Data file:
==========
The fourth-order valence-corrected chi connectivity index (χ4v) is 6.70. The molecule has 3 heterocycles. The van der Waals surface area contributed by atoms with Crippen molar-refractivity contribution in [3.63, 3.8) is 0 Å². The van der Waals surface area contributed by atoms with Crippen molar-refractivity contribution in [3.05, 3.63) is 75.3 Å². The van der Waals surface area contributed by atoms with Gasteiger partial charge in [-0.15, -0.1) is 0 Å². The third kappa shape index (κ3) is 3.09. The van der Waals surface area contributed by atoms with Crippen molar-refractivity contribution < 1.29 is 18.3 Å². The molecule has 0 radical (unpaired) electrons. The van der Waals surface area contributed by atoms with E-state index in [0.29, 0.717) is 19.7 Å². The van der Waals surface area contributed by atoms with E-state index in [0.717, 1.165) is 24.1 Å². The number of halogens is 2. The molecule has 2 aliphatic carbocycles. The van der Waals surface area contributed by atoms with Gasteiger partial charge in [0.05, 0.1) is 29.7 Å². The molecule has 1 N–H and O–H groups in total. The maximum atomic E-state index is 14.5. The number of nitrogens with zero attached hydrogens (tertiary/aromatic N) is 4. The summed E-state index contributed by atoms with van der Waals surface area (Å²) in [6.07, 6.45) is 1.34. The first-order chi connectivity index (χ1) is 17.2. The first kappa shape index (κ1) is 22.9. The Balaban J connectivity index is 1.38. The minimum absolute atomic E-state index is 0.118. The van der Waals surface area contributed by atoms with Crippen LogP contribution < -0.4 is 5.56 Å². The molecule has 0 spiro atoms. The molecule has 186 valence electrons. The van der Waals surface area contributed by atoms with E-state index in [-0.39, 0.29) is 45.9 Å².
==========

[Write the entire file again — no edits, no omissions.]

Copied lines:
The fourth-order valence-corrected chi connectivity index (χ4v) is 6.70. The molecule has 3 heterocycles. The van der Waals surface area contributed by atoms with Crippen molar-refractivity contribution in [3.63, 3.8) is 0 Å². The van der Waals surface area contributed by atoms with Crippen molar-refractivity contribution in [3.05, 3.63) is 75.3 Å². The van der Waals surface area contributed by atoms with Gasteiger partial charge in [-0.15, -0.1) is 0 Å². The third kappa shape index (κ3) is 3.09. The van der Waals surface area contributed by atoms with Crippen molar-refractivity contribution < 1.29 is 18.3 Å². The molecule has 0 radical (unpaired) electrons. The van der Waals surface area contributed by atoms with E-state index in [0.29, 0.717) is 19.7 Å². The van der Waals surface area contributed by atoms with E-state index in [0.717, 1.165) is 24.1 Å². The number of halogens is 2. The molecule has 2 aliphatic carbocycles. The van der Waals surface area contributed by atoms with Gasteiger partial charge in [0.05, 0.1) is 29.7 Å². The molecule has 1 N–H and O–H groups in total. The maximum atomic E-state index is 14.5. The number of nitrogens with zero attached hydrogens (tertiary/aromatic N) is 4. The summed E-state index contributed by atoms with van der Waals surface area (Å²) in [6.07, 6.45) is 1.34. The first-order chi connectivity index (χ1) is 17.2. The first kappa shape index (κ1) is 22.9. The Balaban J connectivity index is 1.38. The minimum absolute atomic E-state index is 0.118. The van der Waals surface area contributed by atoms with Crippen LogP contribution < -0.4 is 5.56 Å². The molecule has 0 spiro atoms. The molecule has 186 valence electrons. The van der Waals surface area contributed by atoms with E-state index in [-0.39, 0.29) is 45.9 Å².